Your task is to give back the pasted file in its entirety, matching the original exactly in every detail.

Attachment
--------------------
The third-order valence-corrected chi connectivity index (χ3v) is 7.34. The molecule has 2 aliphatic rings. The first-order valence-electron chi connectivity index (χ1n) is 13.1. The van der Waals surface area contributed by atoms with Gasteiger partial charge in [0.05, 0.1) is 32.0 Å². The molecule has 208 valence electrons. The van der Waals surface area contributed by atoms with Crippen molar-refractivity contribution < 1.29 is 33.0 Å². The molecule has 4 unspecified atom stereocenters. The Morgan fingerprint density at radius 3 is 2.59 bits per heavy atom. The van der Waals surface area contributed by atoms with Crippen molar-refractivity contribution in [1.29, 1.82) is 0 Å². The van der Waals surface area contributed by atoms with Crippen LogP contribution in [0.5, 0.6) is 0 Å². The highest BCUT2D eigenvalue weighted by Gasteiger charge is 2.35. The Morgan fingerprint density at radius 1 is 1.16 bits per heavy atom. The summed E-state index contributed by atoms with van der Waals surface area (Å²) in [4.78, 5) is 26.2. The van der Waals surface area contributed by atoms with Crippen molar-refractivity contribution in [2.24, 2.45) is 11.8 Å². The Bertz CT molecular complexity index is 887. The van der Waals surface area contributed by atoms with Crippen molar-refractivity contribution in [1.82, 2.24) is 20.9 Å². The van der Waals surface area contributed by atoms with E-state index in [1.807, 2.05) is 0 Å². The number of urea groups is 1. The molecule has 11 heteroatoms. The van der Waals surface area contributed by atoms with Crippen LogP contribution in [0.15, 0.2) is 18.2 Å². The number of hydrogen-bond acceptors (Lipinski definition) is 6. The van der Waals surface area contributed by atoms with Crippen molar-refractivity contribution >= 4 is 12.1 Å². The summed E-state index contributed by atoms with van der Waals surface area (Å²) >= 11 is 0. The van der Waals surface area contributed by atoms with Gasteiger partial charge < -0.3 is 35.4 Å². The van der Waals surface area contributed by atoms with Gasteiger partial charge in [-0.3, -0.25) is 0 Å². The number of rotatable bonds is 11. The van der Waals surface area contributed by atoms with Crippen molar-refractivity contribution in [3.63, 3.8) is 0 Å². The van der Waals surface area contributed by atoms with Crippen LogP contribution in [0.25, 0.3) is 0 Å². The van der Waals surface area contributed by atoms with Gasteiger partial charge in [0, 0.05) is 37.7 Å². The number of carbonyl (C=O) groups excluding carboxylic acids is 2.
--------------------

The third-order valence-corrected chi connectivity index (χ3v) is 7.34. The molecule has 2 aliphatic rings. The first-order valence-electron chi connectivity index (χ1n) is 13.1. The van der Waals surface area contributed by atoms with Gasteiger partial charge in [0.05, 0.1) is 32.0 Å². The molecule has 208 valence electrons. The van der Waals surface area contributed by atoms with Crippen molar-refractivity contribution < 1.29 is 33.0 Å². The molecule has 4 unspecified atom stereocenters. The Morgan fingerprint density at radius 3 is 2.59 bits per heavy atom. The van der Waals surface area contributed by atoms with Crippen molar-refractivity contribution in [1.29, 1.82) is 0 Å². The van der Waals surface area contributed by atoms with Crippen LogP contribution in [0.5, 0.6) is 0 Å². The highest BCUT2D eigenvalue weighted by Gasteiger charge is 2.35. The Morgan fingerprint density at radius 1 is 1.16 bits per heavy atom. The summed E-state index contributed by atoms with van der Waals surface area (Å²) in [4.78, 5) is 26.2. The van der Waals surface area contributed by atoms with Crippen molar-refractivity contribution in [2.24, 2.45) is 11.8 Å². The Bertz CT molecular complexity index is 887. The van der Waals surface area contributed by atoms with Crippen molar-refractivity contribution in [1.82, 2.24) is 20.9 Å². The van der Waals surface area contributed by atoms with E-state index in [1.807, 2.05) is 0 Å². The number of urea groups is 1. The molecule has 11 heteroatoms. The van der Waals surface area contributed by atoms with Crippen LogP contribution in [0.15, 0.2) is 18.2 Å². The number of hydrogen-bond acceptors (Lipinski definition) is 6. The van der Waals surface area contributed by atoms with Crippen molar-refractivity contribution >= 4 is 12.1 Å². The summed E-state index contributed by atoms with van der Waals surface area (Å²) >= 11 is 0. The van der Waals surface area contributed by atoms with Gasteiger partial charge < -0.3 is 35.4 Å². The van der Waals surface area contributed by atoms with Gasteiger partial charge in [-0.3, -0.25) is 0 Å². The number of rotatable bonds is 11. The van der Waals surface area contributed by atoms with Crippen molar-refractivity contribution in [3.63, 3.8) is 0 Å². The van der Waals surface area contributed by atoms with Crippen LogP contribution in [0.25, 0.3) is 0 Å². The van der Waals surface area contributed by atoms with Gasteiger partial charge in [0, 0.05) is 37.7 Å². The number of carbonyl (C=O) groups excluding carboxylic acids is 2.